A frosty morning allowed me to use the remote heating option that is on higher trimmed cars. Today Noah and I would be driving a five seat, 150hp, TSI petrol with a DSG gearbox and 4X4 all wheel drive. Hill hold control, snow and off road 4X4 modes featured. Our test car also had dynamic chassis control DCC that essentially allowed us choose how stiff the suspension was. Not surprisingly the comfort setting was soft and sporty setting firm. The default normal setting would be our main preference for the day.

Another 700 kilometre day would be a good test of the cars range. Kodiaq gets all the little touches that help make Superb such a brilliant car. The boot light is magnetic and removable so it can double up as a torch when changing a wheel, but there is also the ice scrapper in the fuel filler cap and, of course, the front door mounted umbrellas.

New, are door edge protectors that pop out when you open the door and protect the paintwork. A sleep comfort pack is a neatly packaged blanket and head rest adapter that stows under the rear passenger’s legs.

Noah hooked up an iPad to the optional mount behind the passenger seat and connected the power cable to the socket on the transmission tunnel and from there he would be the middle row critic for the day.

He was impressed by the recline angles he could set the seat to and the comfort of the centre armrest. The optional rear seat back trays with their nifty pull out cup holders impressed too as did the rear heated seat option. By the end of the day Noah proclaimed the middle seats the most comfortable he had been in for quite some time - high praise.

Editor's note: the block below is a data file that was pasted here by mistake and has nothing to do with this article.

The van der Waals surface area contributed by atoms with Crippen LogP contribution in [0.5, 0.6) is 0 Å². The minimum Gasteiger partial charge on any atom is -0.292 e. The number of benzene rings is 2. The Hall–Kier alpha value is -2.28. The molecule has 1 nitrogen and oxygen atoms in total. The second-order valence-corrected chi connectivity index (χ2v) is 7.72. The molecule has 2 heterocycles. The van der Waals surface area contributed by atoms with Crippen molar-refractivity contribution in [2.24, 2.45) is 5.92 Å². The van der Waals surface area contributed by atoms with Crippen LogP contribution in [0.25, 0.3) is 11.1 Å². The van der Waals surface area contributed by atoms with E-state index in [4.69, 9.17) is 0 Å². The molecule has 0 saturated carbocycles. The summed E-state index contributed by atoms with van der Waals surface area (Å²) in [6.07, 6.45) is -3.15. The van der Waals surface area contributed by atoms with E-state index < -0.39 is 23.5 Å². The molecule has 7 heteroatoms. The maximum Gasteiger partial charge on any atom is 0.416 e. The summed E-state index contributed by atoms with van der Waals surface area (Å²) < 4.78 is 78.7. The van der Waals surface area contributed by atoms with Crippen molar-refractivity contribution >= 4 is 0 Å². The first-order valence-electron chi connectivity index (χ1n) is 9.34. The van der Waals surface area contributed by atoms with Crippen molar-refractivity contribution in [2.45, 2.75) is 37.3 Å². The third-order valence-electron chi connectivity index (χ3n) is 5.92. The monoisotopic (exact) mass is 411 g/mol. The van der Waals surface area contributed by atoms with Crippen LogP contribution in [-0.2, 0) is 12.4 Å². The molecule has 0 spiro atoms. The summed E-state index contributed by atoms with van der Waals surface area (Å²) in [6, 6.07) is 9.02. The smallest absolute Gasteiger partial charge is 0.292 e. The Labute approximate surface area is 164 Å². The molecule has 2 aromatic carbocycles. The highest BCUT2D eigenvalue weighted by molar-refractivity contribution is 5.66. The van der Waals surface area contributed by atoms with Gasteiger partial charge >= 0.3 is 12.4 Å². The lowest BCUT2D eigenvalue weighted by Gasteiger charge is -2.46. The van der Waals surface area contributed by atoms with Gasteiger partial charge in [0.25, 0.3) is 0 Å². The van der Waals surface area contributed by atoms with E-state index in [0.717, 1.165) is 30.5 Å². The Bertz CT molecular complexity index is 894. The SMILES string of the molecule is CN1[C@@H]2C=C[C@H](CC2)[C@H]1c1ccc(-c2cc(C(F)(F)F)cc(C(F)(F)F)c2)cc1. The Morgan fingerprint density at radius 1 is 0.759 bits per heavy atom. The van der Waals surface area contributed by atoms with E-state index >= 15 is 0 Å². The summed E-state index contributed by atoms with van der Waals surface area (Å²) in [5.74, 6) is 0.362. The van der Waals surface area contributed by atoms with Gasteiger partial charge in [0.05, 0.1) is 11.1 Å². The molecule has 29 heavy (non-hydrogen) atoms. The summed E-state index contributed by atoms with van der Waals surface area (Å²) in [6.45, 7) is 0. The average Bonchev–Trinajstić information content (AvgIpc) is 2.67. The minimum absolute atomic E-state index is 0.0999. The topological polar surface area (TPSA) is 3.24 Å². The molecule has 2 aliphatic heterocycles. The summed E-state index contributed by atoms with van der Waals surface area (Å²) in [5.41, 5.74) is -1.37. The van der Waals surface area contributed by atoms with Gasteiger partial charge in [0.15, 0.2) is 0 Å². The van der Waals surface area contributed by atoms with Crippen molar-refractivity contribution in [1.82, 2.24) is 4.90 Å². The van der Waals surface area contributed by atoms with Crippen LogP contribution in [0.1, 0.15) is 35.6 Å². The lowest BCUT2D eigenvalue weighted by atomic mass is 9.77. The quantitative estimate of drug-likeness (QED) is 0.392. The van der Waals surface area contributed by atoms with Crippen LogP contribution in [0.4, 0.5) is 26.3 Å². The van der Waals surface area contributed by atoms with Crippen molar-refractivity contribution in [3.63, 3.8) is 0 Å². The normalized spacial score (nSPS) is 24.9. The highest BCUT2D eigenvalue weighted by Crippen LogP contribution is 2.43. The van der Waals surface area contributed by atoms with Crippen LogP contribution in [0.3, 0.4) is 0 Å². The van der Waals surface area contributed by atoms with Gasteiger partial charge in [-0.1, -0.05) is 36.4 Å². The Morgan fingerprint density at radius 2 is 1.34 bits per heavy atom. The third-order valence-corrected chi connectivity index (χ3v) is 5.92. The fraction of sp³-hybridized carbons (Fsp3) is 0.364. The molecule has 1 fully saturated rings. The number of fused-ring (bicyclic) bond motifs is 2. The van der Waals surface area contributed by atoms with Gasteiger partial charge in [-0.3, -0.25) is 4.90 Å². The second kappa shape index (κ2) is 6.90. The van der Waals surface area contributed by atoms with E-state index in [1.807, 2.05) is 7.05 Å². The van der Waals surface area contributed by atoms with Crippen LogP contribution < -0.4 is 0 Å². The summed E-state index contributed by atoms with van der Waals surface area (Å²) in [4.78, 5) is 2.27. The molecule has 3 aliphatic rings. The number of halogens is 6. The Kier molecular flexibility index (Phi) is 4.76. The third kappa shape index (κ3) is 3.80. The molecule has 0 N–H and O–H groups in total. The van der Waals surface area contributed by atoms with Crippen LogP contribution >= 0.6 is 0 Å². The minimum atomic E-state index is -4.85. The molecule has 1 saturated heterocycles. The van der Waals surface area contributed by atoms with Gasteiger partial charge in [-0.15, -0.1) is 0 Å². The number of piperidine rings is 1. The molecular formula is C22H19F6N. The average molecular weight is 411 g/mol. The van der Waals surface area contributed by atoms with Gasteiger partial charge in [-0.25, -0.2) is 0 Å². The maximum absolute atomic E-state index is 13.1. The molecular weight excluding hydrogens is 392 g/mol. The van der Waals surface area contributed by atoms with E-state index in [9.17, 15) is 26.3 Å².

The front seats offer good support. I had no ill affects after two back to back 700kilometre days driving. We got to Cherbourg with a few kilometers of range left. Motorway cruising doesn’t help with mpg but still the 1.4 litre with its 250nm of torque never felt short of breath despite hauling over 1.6 tonnes. The 150hp TDI with its 340nm is much more economical and flexible but we will see demand rise for petrol SUVs slowly in the coming years.

Skoda says 95 per cent of Kodiaq’s sold in Ireland will be diesel. The 150hp TDI 4X4 will account for 55 per cent of sales. It is hoped Kodiaq will be close to the Superb Combi that starts at €28,750 for the 125hp 1.4 TSI and rises up to €49,395 for the L&K 190hp 4X4 DSG. Seven seat Kodiaq will need to challenge similar sized rivals on price. Well equipped Korean siblings Kia Sorento and Hyundai Santa Fe both cost around €40,000.

With over 1,400 kilometres on the clock we set sail for Rosslare and despite a big swell and 3.5 metre waves, we landed home in good shape. After a quick spin around the port we reluctantly returned the car to Skoda as it had to go straight back to the factory in Prague.

Our Kodiaq road trip proved, if proof were needed, that Skoda is a brand to take seriously. Kodiaq is a very impressive family friendly SUV that should exceed the 1,000 Ireland sales expected in 2017, after all Noah liked it.